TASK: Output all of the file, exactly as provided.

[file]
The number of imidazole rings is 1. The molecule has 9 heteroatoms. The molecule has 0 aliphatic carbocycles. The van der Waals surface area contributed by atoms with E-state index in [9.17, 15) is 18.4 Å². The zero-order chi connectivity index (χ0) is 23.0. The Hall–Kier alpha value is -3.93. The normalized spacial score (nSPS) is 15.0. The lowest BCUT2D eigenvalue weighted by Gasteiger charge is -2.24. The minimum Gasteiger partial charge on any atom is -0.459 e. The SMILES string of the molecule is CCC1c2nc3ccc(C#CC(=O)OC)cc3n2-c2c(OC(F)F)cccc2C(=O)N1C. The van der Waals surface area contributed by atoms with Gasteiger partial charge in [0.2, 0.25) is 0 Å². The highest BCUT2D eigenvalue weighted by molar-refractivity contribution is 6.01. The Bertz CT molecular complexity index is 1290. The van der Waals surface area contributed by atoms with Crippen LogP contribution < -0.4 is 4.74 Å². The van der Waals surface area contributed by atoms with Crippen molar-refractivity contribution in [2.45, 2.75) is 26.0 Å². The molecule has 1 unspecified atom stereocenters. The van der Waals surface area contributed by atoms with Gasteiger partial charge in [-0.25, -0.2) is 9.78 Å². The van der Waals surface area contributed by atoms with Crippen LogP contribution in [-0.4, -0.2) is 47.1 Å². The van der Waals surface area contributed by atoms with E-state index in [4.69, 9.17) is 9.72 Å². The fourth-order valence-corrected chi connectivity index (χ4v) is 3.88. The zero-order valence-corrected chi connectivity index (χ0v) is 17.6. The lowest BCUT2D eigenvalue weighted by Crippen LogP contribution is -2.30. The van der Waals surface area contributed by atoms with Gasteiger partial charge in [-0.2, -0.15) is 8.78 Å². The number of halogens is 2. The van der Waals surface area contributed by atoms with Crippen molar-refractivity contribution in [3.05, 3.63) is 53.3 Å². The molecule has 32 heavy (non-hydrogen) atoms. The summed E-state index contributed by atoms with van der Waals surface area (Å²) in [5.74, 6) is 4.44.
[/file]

The number of imidazole rings is 1. The molecule has 9 heteroatoms. The molecule has 0 aliphatic carbocycles. The van der Waals surface area contributed by atoms with E-state index in [9.17, 15) is 18.4 Å². The zero-order chi connectivity index (χ0) is 23.0. The Hall–Kier alpha value is -3.93. The normalized spacial score (nSPS) is 15.0. The lowest BCUT2D eigenvalue weighted by Gasteiger charge is -2.24. The minimum Gasteiger partial charge on any atom is -0.459 e. The SMILES string of the molecule is CCC1c2nc3ccc(C#CC(=O)OC)cc3n2-c2c(OC(F)F)cccc2C(=O)N1C. The van der Waals surface area contributed by atoms with Gasteiger partial charge in [0.2, 0.25) is 0 Å². The highest BCUT2D eigenvalue weighted by molar-refractivity contribution is 6.01. The Bertz CT molecular complexity index is 1290. The van der Waals surface area contributed by atoms with Crippen LogP contribution < -0.4 is 4.74 Å². The van der Waals surface area contributed by atoms with Crippen molar-refractivity contribution in [2.45, 2.75) is 26.0 Å². The molecule has 1 unspecified atom stereocenters. The van der Waals surface area contributed by atoms with Gasteiger partial charge in [-0.25, -0.2) is 9.78 Å². The van der Waals surface area contributed by atoms with Crippen LogP contribution in [-0.4, -0.2) is 47.1 Å². The van der Waals surface area contributed by atoms with E-state index in [4.69, 9.17) is 9.72 Å². The fourth-order valence-corrected chi connectivity index (χ4v) is 3.88. The zero-order valence-corrected chi connectivity index (χ0v) is 17.6. The lowest BCUT2D eigenvalue weighted by Crippen LogP contribution is -2.30. The van der Waals surface area contributed by atoms with Gasteiger partial charge in [-0.2, -0.15) is 8.78 Å². The number of halogens is 2. The van der Waals surface area contributed by atoms with Crippen molar-refractivity contribution in [3.05, 3.63) is 53.3 Å². The molecule has 32 heavy (non-hydrogen) atoms. The summed E-state index contributed by atoms with van der Waals surface area (Å²) in [5.74, 6) is 4.44.